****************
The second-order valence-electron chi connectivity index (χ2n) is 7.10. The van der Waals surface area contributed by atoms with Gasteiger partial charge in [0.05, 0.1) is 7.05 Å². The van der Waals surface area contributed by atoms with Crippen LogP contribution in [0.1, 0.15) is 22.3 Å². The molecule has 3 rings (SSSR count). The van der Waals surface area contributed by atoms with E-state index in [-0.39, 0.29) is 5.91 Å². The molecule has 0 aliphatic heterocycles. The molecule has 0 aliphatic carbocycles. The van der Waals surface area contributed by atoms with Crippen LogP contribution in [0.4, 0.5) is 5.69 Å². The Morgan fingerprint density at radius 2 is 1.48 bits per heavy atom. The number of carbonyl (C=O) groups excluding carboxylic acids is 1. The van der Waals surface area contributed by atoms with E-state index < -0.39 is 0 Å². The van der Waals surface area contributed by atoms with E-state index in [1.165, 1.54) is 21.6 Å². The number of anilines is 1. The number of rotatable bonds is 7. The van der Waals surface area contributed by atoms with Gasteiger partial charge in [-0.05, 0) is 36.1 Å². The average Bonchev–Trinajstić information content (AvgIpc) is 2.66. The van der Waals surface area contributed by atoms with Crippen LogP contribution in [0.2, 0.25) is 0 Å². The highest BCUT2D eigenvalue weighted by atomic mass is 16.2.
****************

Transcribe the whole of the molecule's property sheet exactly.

The second-order valence-electron chi connectivity index (χ2n) is 7.10. The van der Waals surface area contributed by atoms with Gasteiger partial charge in [0.05, 0.1) is 7.05 Å². The van der Waals surface area contributed by atoms with Crippen LogP contribution in [0.1, 0.15) is 22.3 Å². The molecule has 3 rings (SSSR count). The van der Waals surface area contributed by atoms with E-state index in [-0.39, 0.29) is 5.91 Å². The molecule has 0 aliphatic heterocycles. The molecule has 0 aliphatic carbocycles. The van der Waals surface area contributed by atoms with Crippen LogP contribution in [0.4, 0.5) is 5.69 Å². The Morgan fingerprint density at radius 2 is 1.48 bits per heavy atom. The number of carbonyl (C=O) groups excluding carboxylic acids is 1. The van der Waals surface area contributed by atoms with E-state index < -0.39 is 0 Å². The van der Waals surface area contributed by atoms with E-state index in [1.165, 1.54) is 21.6 Å². The number of anilines is 1. The number of rotatable bonds is 7. The van der Waals surface area contributed by atoms with Gasteiger partial charge in [-0.05, 0) is 36.1 Å². The average Bonchev–Trinajstić information content (AvgIpc) is 2.66. The van der Waals surface area contributed by atoms with Crippen LogP contribution in [0.2, 0.25) is 0 Å². The highest BCUT2D eigenvalue weighted by atomic mass is 16.2.